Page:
Andy Warhol as Big Brother

Andy Warhol (1928-1987)

Seeking pleasure, the energy expressed in the affection/esteem energy center of the false-self survival strategy, has never been more prominent than it is today. Most of us would like to have our fifteen minutes of fame. “Fame was the reward for manifest deeds. It stood for a social agreement about what was worth doing; hence the traditional pairing of fama and what the Renaissance called virtu, ‘prowess’ or ‘accomplishment.’ The celebrity, as Daniel Boorstin points out, is famous for being famous—nothing else; hence his gratuitousness and disposability. The artist who perhaps understood this best and became best known for capitalizing on this understanding was Andy Warhol.” 

“Warhol loved the peculiarly inert sameness of the mass product,” said Robert Hughes, “an infinite series of identical objects—soup cans, Coke bottles, dollar bills, Mona Lisa, or the same head of Marilyn Monroe, silkscreened over and over again. ‘I want to be a machine,’ he announced.” 

Perhaps Warhol liked the security of conformity which is the opposite of risk and change and, of course, the opposite of a paradigm shift. Conformity also allows us to avoid self-examination and the First Noble Truth—something is wrong here—I am suffering. In that sense, Warhol’s art is even the opposite of the definition of art as an expression of truth and beauty.

Hughes continues, “Warhol’s work in the early sixties was a baleful mimicry of advertising, without the gloss. It was about the way advertising promises that the same pap with different labels will give you special, unrepeatable gratifications. Advertising flatters people that they have something in common with artists; the consumer is rare, discriminating, a connoisseur of sensation. If Warhol was once a subversive—and in the early sixties he was—it was because he inverted the process on which successful advertising depends, becoming a famous artist who loved nothing but banality and sameness.  [And we are left with] Warhol’s calculatedly grungy view of reality.”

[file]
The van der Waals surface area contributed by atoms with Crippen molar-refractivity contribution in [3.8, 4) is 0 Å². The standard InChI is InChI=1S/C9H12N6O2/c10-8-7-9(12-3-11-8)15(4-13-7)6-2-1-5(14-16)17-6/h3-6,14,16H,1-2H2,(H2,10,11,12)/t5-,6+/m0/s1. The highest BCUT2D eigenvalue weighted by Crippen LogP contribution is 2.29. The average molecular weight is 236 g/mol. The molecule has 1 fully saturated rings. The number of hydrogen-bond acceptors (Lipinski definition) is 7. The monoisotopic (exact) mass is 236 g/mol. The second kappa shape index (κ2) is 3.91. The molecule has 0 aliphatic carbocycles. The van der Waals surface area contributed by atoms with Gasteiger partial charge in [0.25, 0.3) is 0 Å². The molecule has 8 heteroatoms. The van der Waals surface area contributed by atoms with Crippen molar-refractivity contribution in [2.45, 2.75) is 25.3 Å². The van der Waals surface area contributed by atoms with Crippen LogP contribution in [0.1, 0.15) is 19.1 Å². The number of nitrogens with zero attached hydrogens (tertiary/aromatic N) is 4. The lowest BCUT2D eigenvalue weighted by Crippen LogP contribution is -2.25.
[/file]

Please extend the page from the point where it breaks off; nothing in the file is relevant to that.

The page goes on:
Certainly the Big Brother of Nineteen Eighty-Four’s nation of Oceania had a bleak and “grungy view of reality.” Modern advertising can certainly warrant comparison to the mind control of Orwell’s Ministry of Truth. The “thought-police” of Madison Avenue are watching our every move, second-guessing our thoughts and understand more about our behavioral motivations than we do. The security and sensation center of the false self played a large role in Warhol’s worldview and his art and by embracing the refuge of conformity and thoughtless repetition, he would have made an ideal citizen of a society where divergent thinking and creativity would have been discouraged even in the art world. We haven’t reached the point yet where thinking is a crime but that is not much different than P-B where thinking is virtually “mindless.”

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References and notes are available for this essay.
Find a much more in-depth discussion in books by Roy Charles Henry. 

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